Thanks for sharing the story, lots of good pointers there.
- NRA Member
Walther PPS 9mm, Ruger LCP
Laugh lots, Love Often, and Defend the Irreplaceable
December 26th, 2009 11:37 PM
Condolences. Time to go out and get a dog. Big or small but trained to bark only when someone is at the window or at the door, like ours is. He is a maltese-poodle cross and guards his pack well. Barked the other night at 3 a.m. and I quickly got out 'protection', pushed the alarm panic button and dialled 911 while looking out the front bedroom window at two thugs with pry bars and guns trying to pry open our front door(s). The police arrived and took them down at gunpoint, waiting a discrete amount of time before knocking at the door. That's twice we have had attempted burglaries/invasions. Our first line of defense has always been a dog, followed closely by a ULC monitored alarm system, followed closely by business tools. We were shaken but comfortable in the knowledge that these two would have left feet first had they made entry. The crazy thing is that with the siren going, the police coming down the street with lights on, the dog barking and all of the lights automatically turned on downstairs (not upstairs), they continued about their business - probably higher than kites because guess what? The doors are half glass. Go figure. We keep the business tools closer at hand these days although up here there is a fine grey line of what is legal in terms of storage. Since I sleep on my side I can sleep with the magazine of .45's in my pocket. Or for that matter, in the drawer, while the business tools are in a Gunvault that takes about 1.5 seconds to open. Have been thinking about suggesting to them that they install an output to set off the panic button on an alarm system when the Gunvault is opened in the dark. Our dog, as small as he is, earned his keep that night and has been eating a bit of steak every time we BBQ.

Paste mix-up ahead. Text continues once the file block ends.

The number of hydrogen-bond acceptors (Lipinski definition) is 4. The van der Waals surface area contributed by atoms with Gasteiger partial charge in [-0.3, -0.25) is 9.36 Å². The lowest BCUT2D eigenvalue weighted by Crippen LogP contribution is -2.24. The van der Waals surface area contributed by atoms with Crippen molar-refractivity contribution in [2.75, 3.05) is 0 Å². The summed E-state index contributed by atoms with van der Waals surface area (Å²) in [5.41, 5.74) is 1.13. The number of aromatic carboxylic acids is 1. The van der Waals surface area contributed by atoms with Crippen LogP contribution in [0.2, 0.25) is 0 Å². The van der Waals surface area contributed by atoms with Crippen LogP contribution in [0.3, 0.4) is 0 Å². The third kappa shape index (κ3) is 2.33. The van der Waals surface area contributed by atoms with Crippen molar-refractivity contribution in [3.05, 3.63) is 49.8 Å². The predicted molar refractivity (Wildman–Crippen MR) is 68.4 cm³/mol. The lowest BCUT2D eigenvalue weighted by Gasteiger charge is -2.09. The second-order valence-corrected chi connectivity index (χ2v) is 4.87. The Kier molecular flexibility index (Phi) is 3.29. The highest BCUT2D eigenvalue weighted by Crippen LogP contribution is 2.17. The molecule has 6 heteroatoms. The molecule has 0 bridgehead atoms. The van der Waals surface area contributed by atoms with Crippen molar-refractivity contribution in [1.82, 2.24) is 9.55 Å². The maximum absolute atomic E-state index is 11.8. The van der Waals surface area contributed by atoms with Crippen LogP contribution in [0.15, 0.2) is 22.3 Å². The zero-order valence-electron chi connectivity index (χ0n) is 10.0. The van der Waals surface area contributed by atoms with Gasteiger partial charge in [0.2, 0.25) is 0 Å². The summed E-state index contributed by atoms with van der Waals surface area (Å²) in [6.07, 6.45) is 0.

Originally Posted by jahwarrior72